Of Ancient Fables Part LXXXV

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These are ancient fables by an Ethiopian Slave called Aesop which strangely enough still very fitting in our modern world.

As I like stories even short ones I thought I’d include them here out of fun and as a reminder to our modern world that such stories came first before the advent of Television, Film and Computers. Storytelling is becoming a lost art today which should be kept alive.

This is Aesop’s Fable, The Fox and the Stork:

At one time the Fox and the Stork were on visiting terms and seemed very good friends. So the Fox invited the Stork to dinner, and for a joke put nothing before her but some soup in a very shallow dish. This the Fox could easily lap up, but the Stork could only wet the end of her long bill in it, and left the meal as hungry as when she began. “I am sorry,” said the Fox, “the soup is not to your liking.”

“Pray do not apologise,” said the Stork. “I hope you will return this visit, and come and dine with me soon.” So a day was appointed when the Fox should visit the Stork; but when they were seated at table all that was for their dinner was contained in a very long-necked jar with a narrow mouth, in which the Fox could not insert his snout, so all he could manage to do was to lick the outside of the jar.

“I will not apologise for the dinner,” said the Stork:

“One bad turn deserves another.”

 

Please note: If  want to see my second life journal then go to the Journal of a Spectral Traveller.

Of Ancient Fables Part LXXXIV

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These are ancient fables by an Ethiopian Slave called Aesop which strangely enough still very fitting in our modern world.

As I like stories even short ones I thought I’d include them here out of fun and as a reminder to our modern world that such stories came first before the advent of Television, Film and Computers. Storytelling is becoming a lost art today which should be kept alive.

This is Aesop’s Fable, The Fox, the Cock, and the Dog:

“Good news, good news!” he cried.

“Why, what is that?” said the Cock.

“King Lion has declared a universal truce. No beast may hurt a bird henceforth, but all shall dwell together in brotherly friendship.”

“Why, that is good news,” said the Cock; “and there I see some one coming, with whom we can share the good tidings.” And so saying he craned his neck forward and looked afar off.

“What is it you see?” said the Fox.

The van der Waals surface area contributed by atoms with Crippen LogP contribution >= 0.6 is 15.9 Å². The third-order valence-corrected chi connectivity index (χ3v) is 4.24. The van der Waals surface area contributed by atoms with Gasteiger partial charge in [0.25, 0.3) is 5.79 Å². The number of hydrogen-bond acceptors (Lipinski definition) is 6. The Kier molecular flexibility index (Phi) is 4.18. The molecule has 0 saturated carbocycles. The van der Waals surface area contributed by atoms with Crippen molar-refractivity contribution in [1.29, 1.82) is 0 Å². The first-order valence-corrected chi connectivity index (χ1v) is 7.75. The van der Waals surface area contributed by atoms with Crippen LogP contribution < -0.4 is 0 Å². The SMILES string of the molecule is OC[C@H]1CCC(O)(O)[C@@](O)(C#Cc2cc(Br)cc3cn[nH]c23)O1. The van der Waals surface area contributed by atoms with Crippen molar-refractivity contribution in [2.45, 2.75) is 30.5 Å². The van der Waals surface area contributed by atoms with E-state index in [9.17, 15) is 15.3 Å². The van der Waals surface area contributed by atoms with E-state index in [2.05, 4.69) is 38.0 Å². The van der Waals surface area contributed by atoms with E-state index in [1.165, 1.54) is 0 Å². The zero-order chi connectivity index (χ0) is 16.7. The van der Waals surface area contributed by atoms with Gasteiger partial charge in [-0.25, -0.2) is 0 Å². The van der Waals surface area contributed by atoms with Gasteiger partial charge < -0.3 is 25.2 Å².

“It is only my master’s Dog that is coming towards us. What, going so soon?” he continued, as the Fox began to turn away as soon as he had heard the news. “Will you not stop and congratulate the Dog on the reign of universal peace?”

“I would gladly do so,” said the Fox, “but I fear he may not have heard of King Lion’s decree.”

Cunning often outwits itself

 

Please note: If  want to see my second life journal then go to the Journal of a Spectral Traveller.

Of Ancient Fables Part LXXXIII

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These are ancient fables by an Ethiopian Slave called Aesop which strangely enough still very fitting in our modern world.

As I like stories even short ones I thought I’d include them here out of fun and as a reminder to our modern world that such stories came first before the advent of Television, Film and Computers. Storytelling is becoming a lost art today which should be kept alive.

This is Aesop’s Fable, The Fox Without a Tail:

It happened that a Fox caught its tail in a trap, and in struggling to release himself lost all of it but the stump. At first he was ashamed to show himself among his fellow foxes. But at last he determined to put a bolder face upon his misfortune, and summoned all the foxes to a general meeting to consider a proposal which he had to place before them. When they had assembled together the Fox proposed that they should all do away with their tails. He pointed out how inconvenient a tail was when they were pursued by their enemies, the dogs; how much it was in the way when they desired to sit down and hold a friendly conversation with one another. He failed to see any advantage in carrying about such a useless encumbrance.